[cap-talk] "ACLs don't" paper rejected from Oakland 09

Matej Kosik kosik at fiit.stuba.sk
Mon Feb 2 05:06:25 CST 2009

Toby Murray wrote:
> On Mon, 2009-02-02 at 10:51 +0100, Matej Kosik wrote:
>> let us examine far
>> more important goal: how to follow principle of the least privilege? Is
>> this possible in ACL scheme? Can you provide some examples? Is there
>> anyone that claims it can be done? Can we see examples? Tanenbaum
>> himself and many people on this list can show that this is quite
>> straightforward if we use capabilities. Does anyone disagree with this
>> claim? Can we provide the supporting evidence?
> Something that just crystalised for me was the following. Capabilities
> store permissions with the subject that uses them. ACLs store permission
> with the subject about whom they pertain. Storing permissions with the
> subject that uses them makes it easier to determine, then, whether those
> permissions match the function of the subject that is going to use them.
> It is easier to determine, then, whether that subject has excess
> permissions and, hence, if POLP is being followed.
> Storing permissions with the subject about whom they pertain makes it
> easier to determine who has permission to access this subject in what
> way. Historically (and even presently) many see value in this from an
> audit perspective -- it's 'easy' to find out if someone can access this
> resource that shouldn't by examining its ACL. The prevalence of confused
> deputies in ACL systems undermines this audit argument, however. It is
> also clear that auditing POLA here is much more difficult. We can
> determine whether a particular subject has POLA enforced only by
> examining *every* ACL in the system. On the Internet, this is clearly
> impossible. Therefore, in general, POLA cannot be achieved in an ACL
> system (simply because doing the auditing is impractical if not
> impossible for real-world, large-scale systems). 
> Is that fair? Has that been said before?

I am not expert concerning terminology but in these statements I would
continue the tradition to distinguish between the terms:
- subject
- object
Just to make them more readable to people who are used to that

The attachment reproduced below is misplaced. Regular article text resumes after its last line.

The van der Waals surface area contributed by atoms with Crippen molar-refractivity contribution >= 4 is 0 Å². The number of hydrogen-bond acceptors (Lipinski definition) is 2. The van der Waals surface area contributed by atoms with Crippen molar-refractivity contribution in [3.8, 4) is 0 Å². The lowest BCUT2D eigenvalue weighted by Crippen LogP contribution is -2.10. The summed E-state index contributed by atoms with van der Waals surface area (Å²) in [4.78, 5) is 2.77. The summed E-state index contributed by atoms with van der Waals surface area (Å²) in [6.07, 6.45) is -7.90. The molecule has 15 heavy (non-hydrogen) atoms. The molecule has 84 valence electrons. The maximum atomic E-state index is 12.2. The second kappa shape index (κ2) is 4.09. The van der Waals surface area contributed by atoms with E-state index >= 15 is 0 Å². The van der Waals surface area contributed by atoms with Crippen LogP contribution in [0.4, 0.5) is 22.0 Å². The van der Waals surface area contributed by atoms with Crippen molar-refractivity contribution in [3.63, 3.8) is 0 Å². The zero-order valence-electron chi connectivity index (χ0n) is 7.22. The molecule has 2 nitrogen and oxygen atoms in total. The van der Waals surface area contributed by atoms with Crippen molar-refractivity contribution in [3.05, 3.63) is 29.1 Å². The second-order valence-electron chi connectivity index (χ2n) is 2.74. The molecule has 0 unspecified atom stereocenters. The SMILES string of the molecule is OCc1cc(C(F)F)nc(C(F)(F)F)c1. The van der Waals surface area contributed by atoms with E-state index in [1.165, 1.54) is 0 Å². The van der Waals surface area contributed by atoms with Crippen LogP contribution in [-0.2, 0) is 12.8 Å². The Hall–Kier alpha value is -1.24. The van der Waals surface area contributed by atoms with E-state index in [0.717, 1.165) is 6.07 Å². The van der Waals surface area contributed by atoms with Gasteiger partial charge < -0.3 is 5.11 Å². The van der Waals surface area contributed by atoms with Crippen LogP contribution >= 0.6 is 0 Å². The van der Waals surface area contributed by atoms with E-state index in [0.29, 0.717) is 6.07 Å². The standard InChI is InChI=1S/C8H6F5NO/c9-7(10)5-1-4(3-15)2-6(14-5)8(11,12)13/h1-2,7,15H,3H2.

distinction. But that is only nitpick less important to the message
itself. Otherwise I totally agree. I would even discriminated between:
- kernel-guarded capabilities
- language-guarded capabilities
Both have different properties. Kernel guarded capabilities can be
useful with arbitrary binaries but their finegrainness might be
inappropriately constraint by what kernel supports. Language-guarded
capabilities might provide finer-grained access control but at the
expense of constraining ourself to a specific language. Different levels
of security can be achieved by using one or the other variant.

The claim "ACLs and capabilities are somewhat equivalent" (this is not
what, by mistake or intentionally, Tanenbaum said) may be valid in
mainframe scope. If our goal is to insulate one user from the other, we
can choose either mechanism (OK--confused deputy disproves it but it is
so peculiar that people need not to get it immediately.) We can climb
either "ACL mountain" or the "Capability mountain". Regardless of our
decision, we can achieve "desired hight" (desired level of security). So
far the particular decision does not matter.

However, if we consider mobile code (and today everything is mobile
code) then we realize that we must "climb higher". And this is where we
will find that while to certain degree we can also climb up on the ACL
mountain, it has finite height and we cannot go much higher without
returning to the "valey of insecurity" and starting to climb "mountain
of capabilities". Understandably, in reality that is not at all so
simple. We are not free to choose. To much investments where already
made to climbing "Mountain of ACL" and enabling others to climb it. So
final "logical" step is to build an SELinux/UAC "tower" there. Did we
reached desired hight? (Did we reached the desired level of security
from mobile code?) Some might choose to continue to live in delusion
that yes. Others returned back to the valey and started to climb a
different mountain. It may be frustrating relelation but should we
delude ourselves?

> Cheers
> Toby
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